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The Hudson River Museum exhibits works by two contemporary artists
Janelle Lynch, Post-Election 2016, 2016. Archival pigment print, 26 ½ x 22 inches. Courtesy of the artist.


YONKERS, NY.- The Hudson River Museum announces its fall exhibitions, with works by two contemporary artists—James McElhinney and Janelle Lynch—who take different but complementary approaches to exploring the Hudson Valley landscapes to create evocative works of art that are keenly attuned to the environment around them. The exhibitions are on view at the Museum from September 13, 2019–February 16, 2020 and are organized by the Hudson River Museum.

Laura Vookles, Chair of the Museum’s Curatorial Department, says: "The Hudson River Museum is ideally poised to make connections between contemporary artists, our collection, and the Hudson Valley landscape. James McElhinney and Janelle Lynch approach nature from different vantage points; McElhinney’s panoramas give us a broad overview of nature’s splendor, while Lynch’s photographs focus our attention on the meaningful connections in natural still lives. Together, they demonstrate and inspire a deep appreciation for the Hudson Valley.”

James McElhinney: Discover the Hudson Anew
Big ideas often come in small packages. James McElhinney (American, born 1952) has journeyed around the world with a pocket-size sketchbook and watercolor tin, communing with nature, and stopping to observe and record the glorious views around him. Fourteen years ago, during a period of convalescence, he used a sketchbook and watercolor to paint views from his hospital windows. That pragmatic decision was pivotal for the artist. He fell in love with the mobility and intimacy of this small-format media, which can be packed into the lining of a hiking vest, as he follows in the footsteps of historical expeditionary artists. Since then, he has engaged in pictorial conversation with the Hudson River, always with materials on hand.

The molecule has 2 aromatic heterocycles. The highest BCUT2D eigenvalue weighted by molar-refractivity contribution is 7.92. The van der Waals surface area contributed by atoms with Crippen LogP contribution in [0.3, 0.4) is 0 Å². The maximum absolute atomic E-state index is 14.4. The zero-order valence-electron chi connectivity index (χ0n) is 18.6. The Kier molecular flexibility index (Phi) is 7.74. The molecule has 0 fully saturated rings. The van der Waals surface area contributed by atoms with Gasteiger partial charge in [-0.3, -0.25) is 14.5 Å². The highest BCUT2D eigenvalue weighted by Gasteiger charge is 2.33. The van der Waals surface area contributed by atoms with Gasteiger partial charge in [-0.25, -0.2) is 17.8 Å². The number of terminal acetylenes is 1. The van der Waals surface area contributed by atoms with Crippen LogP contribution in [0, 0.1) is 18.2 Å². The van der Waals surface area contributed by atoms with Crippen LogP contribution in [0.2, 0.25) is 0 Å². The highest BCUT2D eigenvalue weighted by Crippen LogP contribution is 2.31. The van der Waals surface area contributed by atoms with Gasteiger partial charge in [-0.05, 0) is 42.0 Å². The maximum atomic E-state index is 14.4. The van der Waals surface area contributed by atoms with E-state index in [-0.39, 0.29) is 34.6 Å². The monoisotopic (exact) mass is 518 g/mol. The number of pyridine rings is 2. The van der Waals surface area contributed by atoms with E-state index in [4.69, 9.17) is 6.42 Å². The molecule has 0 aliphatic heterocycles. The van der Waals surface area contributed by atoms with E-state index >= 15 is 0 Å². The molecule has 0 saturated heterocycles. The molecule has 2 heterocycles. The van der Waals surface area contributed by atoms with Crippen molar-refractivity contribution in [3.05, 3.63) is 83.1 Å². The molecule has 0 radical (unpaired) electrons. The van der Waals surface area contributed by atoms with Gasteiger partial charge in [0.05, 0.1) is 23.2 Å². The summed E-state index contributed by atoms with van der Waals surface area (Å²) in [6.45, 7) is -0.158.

This exhibition presents the painter’s sketch books and prints related to the River in a comprehensive showing for the first time. A video program, animating turning pages, will allow visitors to see additional sketchbook paintings. McElhinney says he wants his art to demonstrate “that constructive dialogue between humanity and nature is alive and well, while underscoring how art provides durable and dynamic modes of engagement.”

McElhinney also collaborated with Laura Vookles, Chair of the Museum’s Curatorial Department to select relevant nineteenth-century pieces from the Museum collection by William Guy Wall (Irish, 1792–1864), Jacques-Gérard Milbert (French, 1766–1840), and Samuel Colman (American, 1832–1920) to display side-by-side with his art. These artists also depicted the River as part of travels or over a period of time. Painting the Hudson in 1820, Wall likely embarked on this project because of a perceived public demand for American scenery. Milbert, on the other hand, used art for scientific reasons, to record his naturalist observations. He published his views in books to promote public knowledge. Like Wall and Milbert, McElhinney has recently turned to printmaking to allow the images in his sketchbooks to reach a wider audience. He believes in the process of coming to the River and drawing its scenery as a commitment to personal enrichment: “I promote mindful travel and engagement with nature, as a process that benefits both humans and the environment.” McElhinney encourages all of us to engage in the age-old art of seeing and mindfulness, slower paced and offering insights that often prove elusive in the momentary snap of our phone cameras.